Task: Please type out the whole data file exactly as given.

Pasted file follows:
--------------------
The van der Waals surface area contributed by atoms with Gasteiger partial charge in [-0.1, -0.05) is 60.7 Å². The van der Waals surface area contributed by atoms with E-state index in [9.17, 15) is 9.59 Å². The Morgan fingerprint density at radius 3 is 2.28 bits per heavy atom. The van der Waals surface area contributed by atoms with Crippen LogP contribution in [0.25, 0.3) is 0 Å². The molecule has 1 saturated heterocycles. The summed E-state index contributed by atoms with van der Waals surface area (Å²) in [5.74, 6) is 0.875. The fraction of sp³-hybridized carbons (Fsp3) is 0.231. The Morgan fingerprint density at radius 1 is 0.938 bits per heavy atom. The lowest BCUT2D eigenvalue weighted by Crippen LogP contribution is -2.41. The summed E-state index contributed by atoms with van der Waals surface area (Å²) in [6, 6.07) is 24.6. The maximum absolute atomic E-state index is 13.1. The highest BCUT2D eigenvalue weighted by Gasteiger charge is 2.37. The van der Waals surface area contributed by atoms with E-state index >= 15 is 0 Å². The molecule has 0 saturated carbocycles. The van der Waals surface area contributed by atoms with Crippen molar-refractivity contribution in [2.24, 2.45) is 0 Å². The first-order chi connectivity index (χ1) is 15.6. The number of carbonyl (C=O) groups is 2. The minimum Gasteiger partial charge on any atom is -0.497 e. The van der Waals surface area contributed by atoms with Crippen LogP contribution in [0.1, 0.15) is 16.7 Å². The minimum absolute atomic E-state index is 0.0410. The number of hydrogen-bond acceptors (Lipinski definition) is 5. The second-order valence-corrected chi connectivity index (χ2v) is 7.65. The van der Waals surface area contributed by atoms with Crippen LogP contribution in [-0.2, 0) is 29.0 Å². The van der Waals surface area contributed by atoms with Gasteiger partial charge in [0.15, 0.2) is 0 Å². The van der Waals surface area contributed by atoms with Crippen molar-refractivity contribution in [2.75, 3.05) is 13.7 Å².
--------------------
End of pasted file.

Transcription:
The van der Waals surface area contributed by atoms with Gasteiger partial charge in [-0.1, -0.05) is 60.7 Å². The van der Waals surface area contributed by atoms with E-state index in [9.17, 15) is 9.59 Å². The Morgan fingerprint density at radius 3 is 2.28 bits per heavy atom. The van der Waals surface area contributed by atoms with Crippen LogP contribution in [0.25, 0.3) is 0 Å². The molecule has 1 saturated heterocycles. The summed E-state index contributed by atoms with van der Waals surface area (Å²) in [5.74, 6) is 0.875. The fraction of sp³-hybridized carbons (Fsp3) is 0.231. The Morgan fingerprint density at radius 1 is 0.938 bits per heavy atom. The lowest BCUT2D eigenvalue weighted by Crippen LogP contribution is -2.41. The summed E-state index contributed by atoms with van der Waals surface area (Å²) in [6, 6.07) is 24.6. The maximum absolute atomic E-state index is 13.1. The highest BCUT2D eigenvalue weighted by Gasteiger charge is 2.37. The van der Waals surface area contributed by atoms with E-state index >= 15 is 0 Å². The molecule has 0 saturated carbocycles. The van der Waals surface area contributed by atoms with Crippen molar-refractivity contribution in [2.24, 2.45) is 0 Å². The first-order chi connectivity index (χ1) is 15.6. The number of carbonyl (C=O) groups is 2. The minimum Gasteiger partial charge on any atom is -0.497 e. The van der Waals surface area contributed by atoms with Crippen LogP contribution in [0.1, 0.15) is 16.7 Å². The minimum absolute atomic E-state index is 0.0410. The number of hydrogen-bond acceptors (Lipinski definition) is 5. The second-order valence-corrected chi connectivity index (χ2v) is 7.65. The van der Waals surface area contributed by atoms with Crippen LogP contribution in [-0.2, 0) is 29.0 Å². The van der Waals surface area contributed by atoms with Gasteiger partial charge in [0.15, 0.2) is 0 Å². The van der Waals surface area contributed by atoms with Crippen molar-refractivity contribution in [2.75, 3.05) is 13.7 Å².